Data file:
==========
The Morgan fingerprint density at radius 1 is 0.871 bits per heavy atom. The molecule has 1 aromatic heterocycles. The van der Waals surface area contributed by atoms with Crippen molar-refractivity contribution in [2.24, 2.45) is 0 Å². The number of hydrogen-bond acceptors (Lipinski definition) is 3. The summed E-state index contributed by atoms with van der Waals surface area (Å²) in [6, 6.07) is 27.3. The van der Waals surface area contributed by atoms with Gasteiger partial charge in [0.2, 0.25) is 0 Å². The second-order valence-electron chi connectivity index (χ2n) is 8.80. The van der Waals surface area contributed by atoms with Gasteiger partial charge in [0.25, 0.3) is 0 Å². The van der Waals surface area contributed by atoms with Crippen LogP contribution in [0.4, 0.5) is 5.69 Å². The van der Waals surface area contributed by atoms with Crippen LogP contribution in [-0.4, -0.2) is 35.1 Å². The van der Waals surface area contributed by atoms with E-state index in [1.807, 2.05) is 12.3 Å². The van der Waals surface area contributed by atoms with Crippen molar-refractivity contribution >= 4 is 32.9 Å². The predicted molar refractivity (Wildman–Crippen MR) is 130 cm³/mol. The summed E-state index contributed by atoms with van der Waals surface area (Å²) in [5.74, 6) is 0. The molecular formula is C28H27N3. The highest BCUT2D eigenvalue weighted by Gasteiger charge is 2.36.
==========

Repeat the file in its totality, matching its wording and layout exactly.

The Morgan fingerprint density at radius 1 is 0.871 bits per heavy atom. The molecule has 1 aromatic heterocycles. The van der Waals surface area contributed by atoms with Crippen molar-refractivity contribution in [2.24, 2.45) is 0 Å². The number of hydrogen-bond acceptors (Lipinski definition) is 3. The summed E-state index contributed by atoms with van der Waals surface area (Å²) in [6, 6.07) is 27.3. The van der Waals surface area contributed by atoms with Gasteiger partial charge in [0.2, 0.25) is 0 Å². The second-order valence-electron chi connectivity index (χ2n) is 8.80. The van der Waals surface area contributed by atoms with Gasteiger partial charge in [0.25, 0.3) is 0 Å². The van der Waals surface area contributed by atoms with Crippen LogP contribution in [0.4, 0.5) is 5.69 Å². The van der Waals surface area contributed by atoms with Crippen LogP contribution in [-0.4, -0.2) is 35.1 Å². The van der Waals surface area contributed by atoms with E-state index in [1.807, 2.05) is 12.3 Å². The van der Waals surface area contributed by atoms with Crippen molar-refractivity contribution >= 4 is 32.9 Å². The predicted molar refractivity (Wildman–Crippen MR) is 130 cm³/mol. The summed E-state index contributed by atoms with van der Waals surface area (Å²) in [5.74, 6) is 0. The molecular formula is C28H27N3. The highest BCUT2D eigenvalue weighted by Gasteiger charge is 2.36.